As more workers convert their living rooms and bedrooms to home offices, more commercial spaces are left vacant. The evolving work space is one reason crane construction of residential and mixed-use spaces is up across North America, according to a new report.
The biannual Rider Levett Bucknall Crane Index for North America, which tracks the number of tower cranes across 14 U.S. and Canadian metro areas, reports that the overall crane count increased by 7.04 percent from the third quarter of 2022 to the first quarter of 2023.
According to the survey, eight of the metros saw an increase in cranes, two saw decreases and four held steady — and while a 7.04 percent increase may seem small, it’s the highest reported increase since 2021. To collect the data, researchers count the number of fixed cranes on work sites by tracking construction permits submitted and by simply driving around (biking in New York) to identify tower cranes.
Commercial cranes are down 20 percent collectively in the metros surveyed. In New York, the report focuses on Manhattan, using 14th Street to 59th Street, and Second Avenue to 12th Avenue, as its parameters. The area saw a decrease in cranes, from 14 to 10.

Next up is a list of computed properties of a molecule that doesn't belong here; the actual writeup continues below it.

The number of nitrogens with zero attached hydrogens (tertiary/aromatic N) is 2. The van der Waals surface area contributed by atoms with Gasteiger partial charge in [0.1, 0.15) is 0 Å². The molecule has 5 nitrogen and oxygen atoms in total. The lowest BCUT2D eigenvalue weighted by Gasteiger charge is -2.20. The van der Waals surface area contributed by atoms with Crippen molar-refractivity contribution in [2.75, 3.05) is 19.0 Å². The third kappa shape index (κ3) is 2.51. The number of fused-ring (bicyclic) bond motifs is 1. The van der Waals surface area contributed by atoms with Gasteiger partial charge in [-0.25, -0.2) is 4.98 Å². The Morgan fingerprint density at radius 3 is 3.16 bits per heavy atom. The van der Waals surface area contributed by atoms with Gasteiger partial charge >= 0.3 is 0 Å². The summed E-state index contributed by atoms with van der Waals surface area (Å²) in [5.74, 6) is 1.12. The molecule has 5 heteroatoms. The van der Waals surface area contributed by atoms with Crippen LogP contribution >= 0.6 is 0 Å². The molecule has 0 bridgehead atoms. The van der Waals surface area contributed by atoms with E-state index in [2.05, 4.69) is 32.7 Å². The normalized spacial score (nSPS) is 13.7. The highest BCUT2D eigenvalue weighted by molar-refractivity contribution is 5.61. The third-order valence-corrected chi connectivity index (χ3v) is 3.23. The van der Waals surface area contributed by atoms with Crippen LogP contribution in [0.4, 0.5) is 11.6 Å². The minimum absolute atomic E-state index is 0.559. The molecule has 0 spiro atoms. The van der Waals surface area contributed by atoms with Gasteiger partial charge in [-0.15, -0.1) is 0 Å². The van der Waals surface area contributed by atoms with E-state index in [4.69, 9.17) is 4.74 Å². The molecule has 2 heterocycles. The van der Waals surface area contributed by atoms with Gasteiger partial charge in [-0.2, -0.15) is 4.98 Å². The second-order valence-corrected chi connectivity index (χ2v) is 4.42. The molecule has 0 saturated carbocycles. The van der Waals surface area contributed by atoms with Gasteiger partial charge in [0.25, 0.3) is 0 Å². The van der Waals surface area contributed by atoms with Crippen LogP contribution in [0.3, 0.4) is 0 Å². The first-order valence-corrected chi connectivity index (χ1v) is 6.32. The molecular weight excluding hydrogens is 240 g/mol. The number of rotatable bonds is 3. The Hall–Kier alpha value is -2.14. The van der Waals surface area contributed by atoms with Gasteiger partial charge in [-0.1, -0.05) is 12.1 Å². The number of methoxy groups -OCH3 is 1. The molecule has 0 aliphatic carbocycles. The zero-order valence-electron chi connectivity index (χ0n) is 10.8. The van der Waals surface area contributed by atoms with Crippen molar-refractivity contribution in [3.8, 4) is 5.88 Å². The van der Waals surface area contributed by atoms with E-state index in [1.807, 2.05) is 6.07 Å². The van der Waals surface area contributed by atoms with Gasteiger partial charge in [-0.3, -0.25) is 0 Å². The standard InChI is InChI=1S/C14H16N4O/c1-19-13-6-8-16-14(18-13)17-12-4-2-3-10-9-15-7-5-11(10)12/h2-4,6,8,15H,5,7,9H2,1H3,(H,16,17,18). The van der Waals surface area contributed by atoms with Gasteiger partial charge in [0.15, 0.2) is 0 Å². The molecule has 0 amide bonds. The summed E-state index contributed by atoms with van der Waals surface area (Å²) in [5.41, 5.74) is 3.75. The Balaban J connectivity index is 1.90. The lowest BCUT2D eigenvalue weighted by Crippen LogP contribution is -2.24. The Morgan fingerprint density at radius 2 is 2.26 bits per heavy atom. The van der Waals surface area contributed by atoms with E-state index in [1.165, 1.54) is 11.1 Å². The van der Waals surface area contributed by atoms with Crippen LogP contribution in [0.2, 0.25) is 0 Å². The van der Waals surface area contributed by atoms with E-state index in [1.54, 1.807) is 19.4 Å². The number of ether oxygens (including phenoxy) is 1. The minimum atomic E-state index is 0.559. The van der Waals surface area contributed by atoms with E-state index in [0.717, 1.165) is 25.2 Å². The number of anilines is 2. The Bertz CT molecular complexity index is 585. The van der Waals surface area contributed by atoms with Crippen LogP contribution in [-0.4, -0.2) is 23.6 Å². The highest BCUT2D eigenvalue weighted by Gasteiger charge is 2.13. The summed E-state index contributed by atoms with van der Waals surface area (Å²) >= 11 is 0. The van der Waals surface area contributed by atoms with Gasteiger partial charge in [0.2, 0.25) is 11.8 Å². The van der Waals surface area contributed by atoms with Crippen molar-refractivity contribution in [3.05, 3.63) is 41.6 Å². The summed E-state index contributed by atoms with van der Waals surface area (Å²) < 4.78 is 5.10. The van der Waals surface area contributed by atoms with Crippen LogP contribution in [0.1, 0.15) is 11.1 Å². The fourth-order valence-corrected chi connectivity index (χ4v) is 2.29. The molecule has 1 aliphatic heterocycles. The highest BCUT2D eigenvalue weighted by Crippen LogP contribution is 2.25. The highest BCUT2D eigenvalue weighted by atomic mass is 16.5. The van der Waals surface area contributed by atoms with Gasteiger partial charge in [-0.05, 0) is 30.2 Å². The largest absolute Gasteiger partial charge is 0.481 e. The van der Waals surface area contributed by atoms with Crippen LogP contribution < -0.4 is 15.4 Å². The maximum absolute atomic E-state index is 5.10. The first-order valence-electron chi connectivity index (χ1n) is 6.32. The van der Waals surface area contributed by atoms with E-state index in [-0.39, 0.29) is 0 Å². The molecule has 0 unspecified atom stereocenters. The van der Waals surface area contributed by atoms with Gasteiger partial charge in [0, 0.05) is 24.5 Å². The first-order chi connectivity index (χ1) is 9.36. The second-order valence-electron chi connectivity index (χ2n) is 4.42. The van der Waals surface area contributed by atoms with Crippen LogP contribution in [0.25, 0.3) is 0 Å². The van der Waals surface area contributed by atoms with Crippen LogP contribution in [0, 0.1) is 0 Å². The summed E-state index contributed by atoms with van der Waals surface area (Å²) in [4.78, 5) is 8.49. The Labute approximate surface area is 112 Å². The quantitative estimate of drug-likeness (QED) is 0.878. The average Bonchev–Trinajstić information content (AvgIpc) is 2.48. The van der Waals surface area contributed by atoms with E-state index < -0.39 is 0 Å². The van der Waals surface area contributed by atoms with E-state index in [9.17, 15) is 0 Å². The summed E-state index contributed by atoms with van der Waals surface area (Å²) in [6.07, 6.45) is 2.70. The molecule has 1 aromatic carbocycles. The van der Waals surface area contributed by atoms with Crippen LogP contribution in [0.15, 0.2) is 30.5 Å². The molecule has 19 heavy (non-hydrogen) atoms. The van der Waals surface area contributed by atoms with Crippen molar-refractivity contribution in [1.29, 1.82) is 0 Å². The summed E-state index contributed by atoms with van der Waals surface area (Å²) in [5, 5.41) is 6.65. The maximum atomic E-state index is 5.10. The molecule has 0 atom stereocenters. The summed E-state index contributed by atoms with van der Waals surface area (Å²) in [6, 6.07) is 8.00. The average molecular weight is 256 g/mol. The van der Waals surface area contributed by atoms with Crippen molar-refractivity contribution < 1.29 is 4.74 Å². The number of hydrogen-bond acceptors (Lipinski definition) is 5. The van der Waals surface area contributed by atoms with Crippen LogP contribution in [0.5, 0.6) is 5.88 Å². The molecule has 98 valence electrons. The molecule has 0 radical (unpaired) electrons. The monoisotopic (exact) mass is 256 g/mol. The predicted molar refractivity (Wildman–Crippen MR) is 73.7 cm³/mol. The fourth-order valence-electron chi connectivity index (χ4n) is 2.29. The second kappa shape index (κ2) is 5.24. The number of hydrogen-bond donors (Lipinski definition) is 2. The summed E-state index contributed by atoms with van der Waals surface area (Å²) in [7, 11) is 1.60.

“We’re going to see a big push toward repurposing of existing commercial buildings into residential, meaning that there’s not going to be these new out-of-the-ground buildings that require cranes,” said Paraic Morrissey, an associate principal leading RLB’s New York office.
Among the total cranes counted, 73 percent are used for residential and mixed-use projects. In Denver, total cranes increased from 32 to 36, with more than half dedicated to residential construction. Las Vegas, with 12 active cranes, has a wave of developments on the way, including a renovated New York-New York Hotel and Casino, and a planned Formula 1 Grand Prix complex.
In Los Angeles 43 percent of cranes are dedicated to mixed-use projects, while in San Francisco, seven of the 17 cranes are being used for residential construction, including affordable housing. Up in Toronto, the report noted 13 new cranes for residential buildings, while commercial cranes fell by six.
Michael J. Cooper, the president and chief responsible officer of Dream, a real estate firm based in Toronto, attributed the spike in cranes to Canada’s 2.7 percent population growth in 2022. “It is driving a tremendous demand for rental properties,” he said.